Overview

Your peripheral nerves link your brain and spinal cord to other parts of your body. These nerves control your muscles so that you can walk, blink, swallow, pick things up and do other activities.

Several types of nerve tumors occur. Though their cause is usually unknown, some are hereditary.

Most tumors aren't cancerous (malignant), but they can lead to nerve damage and loss of muscle control. That's why it's important to see your doctor when you have any unusual lump, pain, tingling or numbness.

Types

Peripheral nerve tumors affect nerves by growing within them (intraneural tumors) or by pressing against them (extraneural tumors). Most are benign. Different types of benign peripheral nerve tumors include:

  • Schwannoma. The most common benign peripheral nerve tumor in adults, a schwannoma, can occur anywhere. It typically comes from a single bundle (fascicle) within the main nerve and displaces the rest of the nerve. Some schwannomas may enlarge and assume unusual shapes within your spine or pelvis, such as dumbbell tumors. If you develop a schwannoma in an arm or leg, you may notice a mass.

    When a schwannoma grows larger, more fascicles are affected, making removal more difficult. In general, they grow slowly.

    If you have a rare schwannoma near your brainstem (an acoustic neuroma), you may notice trouble with your balance or hearing. Also known as a vestibular schwannoma, most of the time this type of tumor forms without being associated with a syndrome, but a few acoustic neuromas may be diagnosed as neurofibromatosis 2 (NF2) tumors. Untreated NF2 tumors that continue to grow can affect nearby nerves and compress the brainstem.

    Schwannomas most commonly occur as solitary tumors, though occasionally individuals may have several of them in the arms, legs or body, a condition known as schwannomatosis.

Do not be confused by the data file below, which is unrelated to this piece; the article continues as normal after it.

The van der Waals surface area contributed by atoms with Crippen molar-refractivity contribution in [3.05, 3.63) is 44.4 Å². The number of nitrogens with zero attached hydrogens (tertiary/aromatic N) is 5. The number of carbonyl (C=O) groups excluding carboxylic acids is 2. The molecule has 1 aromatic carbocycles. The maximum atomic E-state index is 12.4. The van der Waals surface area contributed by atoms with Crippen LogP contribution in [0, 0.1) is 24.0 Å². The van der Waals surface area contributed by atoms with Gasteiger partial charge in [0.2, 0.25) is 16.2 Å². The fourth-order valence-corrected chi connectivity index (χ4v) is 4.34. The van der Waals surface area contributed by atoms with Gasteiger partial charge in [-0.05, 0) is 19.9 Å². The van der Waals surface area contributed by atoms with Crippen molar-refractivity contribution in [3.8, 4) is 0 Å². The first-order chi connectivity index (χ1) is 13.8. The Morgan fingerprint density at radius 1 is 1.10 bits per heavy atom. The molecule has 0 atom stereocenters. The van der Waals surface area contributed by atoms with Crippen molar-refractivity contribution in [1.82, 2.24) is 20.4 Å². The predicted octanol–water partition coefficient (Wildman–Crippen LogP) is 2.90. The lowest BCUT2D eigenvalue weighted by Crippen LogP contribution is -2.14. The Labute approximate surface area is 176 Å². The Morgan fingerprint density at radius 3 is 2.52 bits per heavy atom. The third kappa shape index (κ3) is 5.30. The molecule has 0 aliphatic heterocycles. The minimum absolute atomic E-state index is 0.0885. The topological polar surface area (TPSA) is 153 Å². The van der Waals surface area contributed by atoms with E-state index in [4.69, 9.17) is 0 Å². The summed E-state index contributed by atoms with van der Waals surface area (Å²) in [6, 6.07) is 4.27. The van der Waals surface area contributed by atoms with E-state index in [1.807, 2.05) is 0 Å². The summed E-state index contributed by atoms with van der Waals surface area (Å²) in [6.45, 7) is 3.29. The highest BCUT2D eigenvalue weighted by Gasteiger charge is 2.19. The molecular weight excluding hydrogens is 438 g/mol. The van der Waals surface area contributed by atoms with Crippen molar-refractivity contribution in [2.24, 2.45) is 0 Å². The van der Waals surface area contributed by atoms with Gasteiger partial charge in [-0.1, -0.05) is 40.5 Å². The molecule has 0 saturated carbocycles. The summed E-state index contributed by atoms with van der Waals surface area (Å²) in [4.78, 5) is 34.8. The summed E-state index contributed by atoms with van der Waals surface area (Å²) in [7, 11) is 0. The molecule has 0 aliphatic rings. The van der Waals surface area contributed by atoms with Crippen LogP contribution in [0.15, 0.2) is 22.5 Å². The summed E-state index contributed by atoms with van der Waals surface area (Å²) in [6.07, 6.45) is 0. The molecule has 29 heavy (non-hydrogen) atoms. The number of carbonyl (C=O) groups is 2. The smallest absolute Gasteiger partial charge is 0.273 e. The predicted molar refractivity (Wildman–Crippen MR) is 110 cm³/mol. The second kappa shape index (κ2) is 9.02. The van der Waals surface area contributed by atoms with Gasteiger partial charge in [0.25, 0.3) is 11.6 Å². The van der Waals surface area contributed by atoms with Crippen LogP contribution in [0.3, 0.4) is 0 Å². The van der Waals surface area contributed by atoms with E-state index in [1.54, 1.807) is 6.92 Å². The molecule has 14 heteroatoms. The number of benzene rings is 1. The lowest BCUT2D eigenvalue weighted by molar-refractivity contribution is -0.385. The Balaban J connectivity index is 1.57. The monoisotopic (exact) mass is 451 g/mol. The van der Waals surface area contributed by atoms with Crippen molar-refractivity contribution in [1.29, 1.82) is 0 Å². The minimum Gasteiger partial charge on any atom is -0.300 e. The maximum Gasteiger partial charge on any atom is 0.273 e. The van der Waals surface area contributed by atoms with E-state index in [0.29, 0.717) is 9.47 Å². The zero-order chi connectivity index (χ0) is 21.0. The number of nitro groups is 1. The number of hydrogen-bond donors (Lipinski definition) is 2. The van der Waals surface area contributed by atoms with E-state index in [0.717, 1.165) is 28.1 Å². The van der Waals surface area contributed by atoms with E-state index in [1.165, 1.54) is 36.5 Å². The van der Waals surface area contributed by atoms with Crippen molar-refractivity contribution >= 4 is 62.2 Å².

• Neurofibroma. This common type of benign nerve tumor tends to form more centrally within the nerve. A neurofibroma may arise from several nerve bundles and tends to cause mild symptoms. This tumor most commonly develops in people who have neurofibromatosis 1 (NF1).

    Doctors usually diagnose people who have NF1 by examining discolorations or benign tumors on their skin. Some people who have NF1 may develop other conditions, such as curvature of the spine (scoliosis), another bone deformity or an eye nerve tumor (optic glioma). Patients with NF1 are at risk of developing a malignant peripheral nerve sheath tumor.

  • Perineurioma. This rare benign peripheral nerve tumor can also develop as an extraneural tumor. An intraneural perineurioma occurs most commonly in children and young adults and typically causes gradually progressive weakness and sensory loss involving an arm or leg.
  • Lipoma. Slow-growing fat cells cause these benign, soft lumps that usually appear under the skin on the neck, shoulders, back or arms. A lipoma near a nerve may compress it. Usually, though, they cause no pain or other problems. Your doctor may want to monitor it through regular checkups.
  • Ganglion cyst. Some of these cysts come from an injury, but most have no known cause. They commonly form around joints, such as your wrist, and can cause pain and interfere with everyday activities. Some go away without treatment, but ganglion cysts that compress neighboring nerves should be removed.

Types

Benign peripheral nerve tumor care at Mayo Clinic

Nov. 01, 2017
References
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